PATTI LUPONE

the Art House , Provincetown

Other Credits:
With Seth Rudetsky
Date closing:
early show, Saturday

Yet LuPone just keeps going, a fact she slyly underscored Saturday at the first of four Art House performances by singing “My Way.’’ It’s a song closely associated, of course, with one larger-than-life figure, Frank Sinatra, and to a lesser but still significant extent with another, Elvis Presley. But LuPone grabbed onto “My Way’’ as if it had been written for her, especially when, with a slight crouch that suggested a prizefighter in the ring, she belted out these words: “But through it all when there was doubt/I ate it up and spit it out.’’

Another ode to defiant, against-the-odds individualism yielded another peak moment: “Some People,’’ from “Gypsy.’’ LuPone won her second Tony Award for her portrayal of Mama Rose in the 2008 revival, and her roof-raising rendition of “Some People’’ gave the audience a good idea why. One hand holding a microphone, the other balled into a fist, she barreled through to the song’s conclusion: “Some people sit on their butts/Got the dream, yeah, but not the guts/That’s living for some people/For some humdrum people, I suppose/Well they can stay and rot/But not Rose!’’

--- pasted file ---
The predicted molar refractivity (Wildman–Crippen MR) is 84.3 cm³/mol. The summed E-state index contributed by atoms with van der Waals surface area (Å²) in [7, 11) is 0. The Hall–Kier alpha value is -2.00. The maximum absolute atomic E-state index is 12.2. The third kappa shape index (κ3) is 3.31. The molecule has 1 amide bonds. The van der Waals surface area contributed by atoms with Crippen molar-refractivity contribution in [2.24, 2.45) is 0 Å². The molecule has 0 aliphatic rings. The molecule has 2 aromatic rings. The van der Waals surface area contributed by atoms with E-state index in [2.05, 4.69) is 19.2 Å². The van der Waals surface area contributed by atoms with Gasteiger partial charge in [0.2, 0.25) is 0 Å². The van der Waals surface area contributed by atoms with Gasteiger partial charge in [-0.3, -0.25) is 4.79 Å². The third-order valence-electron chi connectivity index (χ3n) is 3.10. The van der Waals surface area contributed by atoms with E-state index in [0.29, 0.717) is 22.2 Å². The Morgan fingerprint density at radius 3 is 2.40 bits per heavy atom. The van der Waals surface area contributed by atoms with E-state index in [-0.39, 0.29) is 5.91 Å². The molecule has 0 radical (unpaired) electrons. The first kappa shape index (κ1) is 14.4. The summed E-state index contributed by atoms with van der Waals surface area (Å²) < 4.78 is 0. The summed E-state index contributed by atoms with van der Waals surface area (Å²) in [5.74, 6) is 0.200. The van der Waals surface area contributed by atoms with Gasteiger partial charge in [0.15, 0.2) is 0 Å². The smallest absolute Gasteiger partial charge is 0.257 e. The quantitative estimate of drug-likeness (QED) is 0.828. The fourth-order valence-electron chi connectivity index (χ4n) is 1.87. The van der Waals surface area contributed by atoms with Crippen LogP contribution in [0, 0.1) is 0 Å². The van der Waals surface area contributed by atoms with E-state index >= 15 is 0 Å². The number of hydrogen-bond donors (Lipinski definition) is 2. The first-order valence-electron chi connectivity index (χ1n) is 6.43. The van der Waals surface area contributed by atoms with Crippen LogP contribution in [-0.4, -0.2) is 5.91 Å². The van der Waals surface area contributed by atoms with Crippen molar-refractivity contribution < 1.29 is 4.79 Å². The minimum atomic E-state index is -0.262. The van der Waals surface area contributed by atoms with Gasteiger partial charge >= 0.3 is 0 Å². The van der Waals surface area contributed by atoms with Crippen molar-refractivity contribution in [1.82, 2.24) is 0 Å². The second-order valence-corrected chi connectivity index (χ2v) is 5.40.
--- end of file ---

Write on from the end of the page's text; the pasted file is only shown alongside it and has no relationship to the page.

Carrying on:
The audience leaped to its feet for a standing ovation, and even Rudetsky was momentarily speechless before asking the crowd: “Isn’t it cool to have these great Broadway moments re-created on this little stage?’’